Forchheim / Stuttgart (dpa) – African swine fever has broken out on a farm in Baden-Württemberg. This was announced on Thursday by the Minister of Agriculture of Baden-Württemberg, Peter Hauk (CDU) at an online press conference in Stuttgart.
In just five days to Wednesday, 16 of the 35 domestic pigs died in agony on the Forchheim farm (Emmendingen district). The Friedrich Loeffler Institute (FLI), which is responsible for animal diseases, confirmed the presence of the virus Wednesday evening in two dead animals. According to Hook, the remaining animals were killed on Wednesday morning. There is no risk to human health, pork can still be eaten.
Call me: Only put the meat in closed containers
According to the state hunting association, there is currently no evidence of an infection of wild boar. Sausage and meat remnants should be disposed of in closed rubbish bins, especially in rest areas. The virus can survive for over 100 days in smoked ham or salami, for example. “Don’t throw away any leftover food, especially sausages and meat products, so that the boar does not become infected. Hunters are aware of their responsibility and help with prevention and monitoring. The sooner infected pigs are found, the sooner the disease can be stopped and the suffering of the animals avoided, ”said state hunter Jörg Friedmann.
According to Hook, it is unclear how the virus got into the company. The cause is probably “human action.” ‘The pigs were kept outside with a double double fencing. The fence was also buried in the ground so it was safe that the boar couldn’t get there, ”said Hauk. A protection zone with a minimum radius of three kilometers and an adjacent surveillance zone with an external radius of ten kilometers will be established around the affected facility in Forchheim. The surveillance zone covers the counties of Emmendingen, Breisgau-Hochschwarzwald and the district of Ortenau.
Strict rules in the exclusion zone
According to Hook, the transport of pigs, sperm, ova and embryos of pigs in the exclusion zone is prohibited. Pig slurry, manure and litter are also not allowed on the farms. First of all, the following applies: “There is no pig outside, no pig inside,” said Hauk. Exceptions are only possible under strict conditions. As the disease broke out in domestic pigs, restrictions do not apply to plant products such as forage, straw, or other agricultural products such as beef, fruit and vegetables.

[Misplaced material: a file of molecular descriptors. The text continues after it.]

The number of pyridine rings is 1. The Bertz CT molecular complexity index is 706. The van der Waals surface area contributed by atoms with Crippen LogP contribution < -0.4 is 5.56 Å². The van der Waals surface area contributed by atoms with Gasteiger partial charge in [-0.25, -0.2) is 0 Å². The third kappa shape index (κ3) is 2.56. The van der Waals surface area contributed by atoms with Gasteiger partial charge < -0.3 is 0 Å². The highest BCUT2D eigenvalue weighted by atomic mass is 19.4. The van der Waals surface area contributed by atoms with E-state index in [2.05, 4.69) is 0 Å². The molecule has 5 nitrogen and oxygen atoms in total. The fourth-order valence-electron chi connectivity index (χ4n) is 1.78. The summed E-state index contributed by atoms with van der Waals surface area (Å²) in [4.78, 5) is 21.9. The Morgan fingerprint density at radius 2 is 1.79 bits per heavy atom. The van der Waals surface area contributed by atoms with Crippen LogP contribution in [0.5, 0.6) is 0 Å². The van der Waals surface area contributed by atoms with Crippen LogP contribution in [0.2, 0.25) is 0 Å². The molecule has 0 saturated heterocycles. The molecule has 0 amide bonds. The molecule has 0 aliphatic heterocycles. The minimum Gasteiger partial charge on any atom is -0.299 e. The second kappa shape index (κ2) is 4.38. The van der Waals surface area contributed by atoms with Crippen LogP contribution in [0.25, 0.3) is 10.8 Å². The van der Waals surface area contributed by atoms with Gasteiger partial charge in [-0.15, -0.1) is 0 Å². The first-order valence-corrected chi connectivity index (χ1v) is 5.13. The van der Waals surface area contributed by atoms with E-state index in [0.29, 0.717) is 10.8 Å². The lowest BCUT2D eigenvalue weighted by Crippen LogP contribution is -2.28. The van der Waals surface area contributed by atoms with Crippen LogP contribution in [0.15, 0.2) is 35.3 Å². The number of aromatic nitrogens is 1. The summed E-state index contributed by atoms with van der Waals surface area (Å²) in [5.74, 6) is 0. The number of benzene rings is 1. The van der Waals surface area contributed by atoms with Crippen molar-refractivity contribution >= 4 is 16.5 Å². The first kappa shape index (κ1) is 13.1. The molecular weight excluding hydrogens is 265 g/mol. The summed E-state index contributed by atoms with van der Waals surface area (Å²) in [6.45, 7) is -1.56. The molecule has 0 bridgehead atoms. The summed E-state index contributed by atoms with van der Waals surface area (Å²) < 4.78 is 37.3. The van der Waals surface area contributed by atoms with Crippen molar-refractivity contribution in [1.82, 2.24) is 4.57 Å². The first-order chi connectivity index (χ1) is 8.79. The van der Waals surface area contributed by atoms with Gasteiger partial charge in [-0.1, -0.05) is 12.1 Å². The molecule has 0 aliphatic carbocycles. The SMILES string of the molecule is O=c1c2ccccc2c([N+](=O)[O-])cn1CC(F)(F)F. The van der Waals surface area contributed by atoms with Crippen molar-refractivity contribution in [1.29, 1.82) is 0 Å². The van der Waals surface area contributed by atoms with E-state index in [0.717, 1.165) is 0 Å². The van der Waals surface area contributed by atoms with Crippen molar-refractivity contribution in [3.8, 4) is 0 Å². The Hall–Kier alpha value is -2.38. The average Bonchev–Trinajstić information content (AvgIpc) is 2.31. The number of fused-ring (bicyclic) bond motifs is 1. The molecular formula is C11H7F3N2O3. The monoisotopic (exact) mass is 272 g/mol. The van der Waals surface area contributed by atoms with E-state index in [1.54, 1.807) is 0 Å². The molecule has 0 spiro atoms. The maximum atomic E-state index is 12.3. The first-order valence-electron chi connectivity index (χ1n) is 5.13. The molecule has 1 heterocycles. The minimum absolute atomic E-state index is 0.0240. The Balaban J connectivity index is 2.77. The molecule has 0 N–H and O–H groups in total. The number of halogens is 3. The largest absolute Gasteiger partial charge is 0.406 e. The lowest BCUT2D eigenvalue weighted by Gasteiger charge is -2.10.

According to Hook, there is no evidence that the pathogen infected the boar. “For this to be really ruled out, the wild boar in this area must be tested for African swine fever in the coming weeks.” Fallen game will also be examined. From Friday, teams of two will go out with the dog to look for the corpse. “Exploration teams are surrounded outside forest areas by drone teams with thermal imaging cameras,” said Hauk. So far, these search teams have only been trained in Baden-Württemberg and have already been deployed in other areas of Germany affected by African Swine Fever.
African swine fever (ASF) is a serious viral infection that only affects wild boar and domestic pigs. It is almost always fatal and incurable. The disease is harmless to humans and other animal species. It first spread to Eastern Europe. On September 10, 2020, the first case of ASF in a wild boar was confirmed in Germany. Since then, cases of ASF have occurred in Brandenburg (wild and domestic pigs) and Saxony (wild pigs), and in 2021 also in Mecklenburg-Vorpommern (wild and domestic pigs).
Information about swine fever